Essential Meditation - Nalandabodhi International
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Essential Meditation

Monday nights online, 6:30-8:00 PM Eastern Time
Taught by Mitch Owen, Nalandabodhi New York

Nalandabodhi New York (NBNY) is offering “Essential Meditation” a 9-week series on Mondays, from 6:30 – 8:00 PM beginning on May 18.  Essential Meditation introduces and explores techniques of calm-abiding (shamatha) meditation. Through this type of meditation practice, we develop a fundamental sense of getting to know our minds which over time leads to qualities of peace, joy, and the ability to be at ease in any situation.

This class is meant for those who are new to meditation as well as those who would like to reconnect with or reinforce their personal meditation practice. Class meetings will run for 9 weeks and will alternate between presentations (philosophy and technique, with discussion) and practice (meditation sessions with time for questions).

No experience required and all traditions are welcome.

As times and incomes are uncertain at the moment, this course is being offered by donation, and no one will be turned away for lack of funds. Registration will be required for this offering in order to receive the Zoom link. To register or for more information, please contact Mitch Owen.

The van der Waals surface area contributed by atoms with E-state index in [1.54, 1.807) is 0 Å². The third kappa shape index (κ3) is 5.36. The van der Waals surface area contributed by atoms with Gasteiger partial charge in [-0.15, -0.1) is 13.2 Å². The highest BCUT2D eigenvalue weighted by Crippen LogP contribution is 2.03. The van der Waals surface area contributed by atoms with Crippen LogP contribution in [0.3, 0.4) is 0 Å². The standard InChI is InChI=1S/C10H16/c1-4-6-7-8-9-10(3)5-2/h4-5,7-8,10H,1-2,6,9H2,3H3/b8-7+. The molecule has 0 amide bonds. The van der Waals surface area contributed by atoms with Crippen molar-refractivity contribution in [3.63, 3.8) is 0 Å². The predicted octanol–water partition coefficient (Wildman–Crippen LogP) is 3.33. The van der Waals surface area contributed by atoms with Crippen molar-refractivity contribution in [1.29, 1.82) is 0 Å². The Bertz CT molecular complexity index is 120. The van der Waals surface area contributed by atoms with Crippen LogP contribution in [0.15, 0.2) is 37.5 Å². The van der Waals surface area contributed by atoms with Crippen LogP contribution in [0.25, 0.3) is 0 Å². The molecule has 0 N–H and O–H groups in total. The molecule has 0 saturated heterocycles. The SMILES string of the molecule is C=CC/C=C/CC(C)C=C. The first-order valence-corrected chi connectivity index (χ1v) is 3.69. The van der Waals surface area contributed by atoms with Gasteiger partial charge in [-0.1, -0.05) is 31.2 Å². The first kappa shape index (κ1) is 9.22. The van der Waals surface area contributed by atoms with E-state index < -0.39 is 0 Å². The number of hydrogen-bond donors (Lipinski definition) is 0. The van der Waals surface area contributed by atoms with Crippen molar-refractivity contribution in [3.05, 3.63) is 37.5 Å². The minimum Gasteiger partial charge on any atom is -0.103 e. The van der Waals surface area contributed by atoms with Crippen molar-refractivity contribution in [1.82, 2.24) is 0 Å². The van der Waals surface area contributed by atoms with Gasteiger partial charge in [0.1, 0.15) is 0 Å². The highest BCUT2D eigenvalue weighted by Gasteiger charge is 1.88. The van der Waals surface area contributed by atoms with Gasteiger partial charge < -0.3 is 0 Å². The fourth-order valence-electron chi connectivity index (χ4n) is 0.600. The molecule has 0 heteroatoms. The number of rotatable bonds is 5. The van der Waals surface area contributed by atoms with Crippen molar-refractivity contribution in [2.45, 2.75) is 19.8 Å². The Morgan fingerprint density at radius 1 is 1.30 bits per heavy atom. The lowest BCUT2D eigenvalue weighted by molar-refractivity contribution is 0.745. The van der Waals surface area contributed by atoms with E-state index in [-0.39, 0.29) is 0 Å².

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Prajñā does not refer to passive knowledge, such as knowing stuff on Wikipedia or knowing how to get from Vancouver to Halifax. Prajñā is the active inquisitiveness of our mind, its basic curiosity of wanting to find out how things really are. If we look at the Buddha’s own career, this is exactly how he started. He did not start with the answers or by following some religion, tradition, or code of behaviour. He started with questions. As Prince Siddhārtha he lived in his sheltered existence in the palace of his parents, who wished to protect him from the bad world (as most parents do). However, eventually he got out with his charioteer and saw things he had never seen before, such as an old person. He asked his charioteer, “What is that?” “This is an old person.” “Does this happen to everyone?” “Yes, even to you.” The same exchange took place when Siddhārtha saw a dying person and a sick person. When he finally saw a meditator under a tree, the charioteer explained, “This guy tries to overcome all the problems that you saw before.” Every time, Siddhārtha realized, “I do not really know what is going on here,” so he tried to find out, which is now known as the Buddhist path.

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